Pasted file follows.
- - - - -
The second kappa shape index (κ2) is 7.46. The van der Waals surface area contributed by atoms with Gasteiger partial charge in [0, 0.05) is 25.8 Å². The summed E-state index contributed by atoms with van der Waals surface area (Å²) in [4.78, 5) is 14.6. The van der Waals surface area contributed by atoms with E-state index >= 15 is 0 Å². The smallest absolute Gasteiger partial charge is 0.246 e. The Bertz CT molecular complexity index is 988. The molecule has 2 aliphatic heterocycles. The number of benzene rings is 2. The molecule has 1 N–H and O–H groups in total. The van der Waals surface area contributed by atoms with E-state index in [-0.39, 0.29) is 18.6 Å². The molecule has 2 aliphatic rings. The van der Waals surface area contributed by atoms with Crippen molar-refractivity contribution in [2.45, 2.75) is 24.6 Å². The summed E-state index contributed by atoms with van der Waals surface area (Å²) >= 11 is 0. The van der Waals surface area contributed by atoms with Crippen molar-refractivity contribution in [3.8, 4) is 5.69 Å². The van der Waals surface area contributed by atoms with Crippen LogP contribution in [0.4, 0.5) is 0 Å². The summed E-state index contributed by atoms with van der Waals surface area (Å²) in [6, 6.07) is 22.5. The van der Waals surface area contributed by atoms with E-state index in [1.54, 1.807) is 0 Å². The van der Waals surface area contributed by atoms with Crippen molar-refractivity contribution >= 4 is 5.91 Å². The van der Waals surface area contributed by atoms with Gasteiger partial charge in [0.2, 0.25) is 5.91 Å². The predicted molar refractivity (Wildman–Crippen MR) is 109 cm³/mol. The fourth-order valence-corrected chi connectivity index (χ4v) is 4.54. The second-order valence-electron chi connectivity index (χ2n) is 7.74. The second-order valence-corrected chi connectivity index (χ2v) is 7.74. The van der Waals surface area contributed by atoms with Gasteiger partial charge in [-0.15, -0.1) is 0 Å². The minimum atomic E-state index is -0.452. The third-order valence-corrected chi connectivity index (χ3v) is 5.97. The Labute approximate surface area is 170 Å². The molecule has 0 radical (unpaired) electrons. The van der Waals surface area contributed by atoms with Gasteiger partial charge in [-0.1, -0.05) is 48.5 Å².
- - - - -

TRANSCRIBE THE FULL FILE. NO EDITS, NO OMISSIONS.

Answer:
The second kappa shape index (κ2) is 7.46. The van der Waals surface area contributed by atoms with Gasteiger partial charge in [0, 0.05) is 25.8 Å². The summed E-state index contributed by atoms with van der Waals surface area (Å²) in [4.78, 5) is 14.6. The van der Waals surface area contributed by atoms with E-state index >= 15 is 0 Å². The smallest absolute Gasteiger partial charge is 0.246 e. The Bertz CT molecular complexity index is 988. The molecule has 2 aliphatic heterocycles. The number of benzene rings is 2. The molecule has 1 N–H and O–H groups in total. The van der Waals surface area contributed by atoms with E-state index in [-0.39, 0.29) is 18.6 Å². The molecule has 2 aliphatic rings. The van der Waals surface area contributed by atoms with Crippen molar-refractivity contribution in [2.45, 2.75) is 24.6 Å². The summed E-state index contributed by atoms with van der Waals surface area (Å²) >= 11 is 0. The van der Waals surface area contributed by atoms with Crippen molar-refractivity contribution in [3.8, 4) is 5.69 Å². The van der Waals surface area contributed by atoms with Crippen LogP contribution in [0.4, 0.5) is 0 Å². The summed E-state index contributed by atoms with van der Waals surface area (Å²) in [6, 6.07) is 22.5. The van der Waals surface area contributed by atoms with E-state index in [1.54, 1.807) is 0 Å². The van der Waals surface area contributed by atoms with Crippen molar-refractivity contribution >= 4 is 5.91 Å². The van der Waals surface area contributed by atoms with Gasteiger partial charge in [0.2, 0.25) is 5.91 Å². The predicted molar refractivity (Wildman–Crippen MR) is 109 cm³/mol. The fourth-order valence-corrected chi connectivity index (χ4v) is 4.54. The second-order valence-electron chi connectivity index (χ2n) is 7.74. The second-order valence-corrected chi connectivity index (χ2v) is 7.74. The van der Waals surface area contributed by atoms with Gasteiger partial charge in [-0.15, -0.1) is 0 Å². The minimum atomic E-state index is -0.452. The third-order valence-corrected chi connectivity index (χ3v) is 5.97. The Labute approximate surface area is 170 Å². The molecule has 0 radical (unpaired) electrons. The van der Waals surface area contributed by atoms with Gasteiger partial charge in [-0.1, -0.05) is 48.5 Å².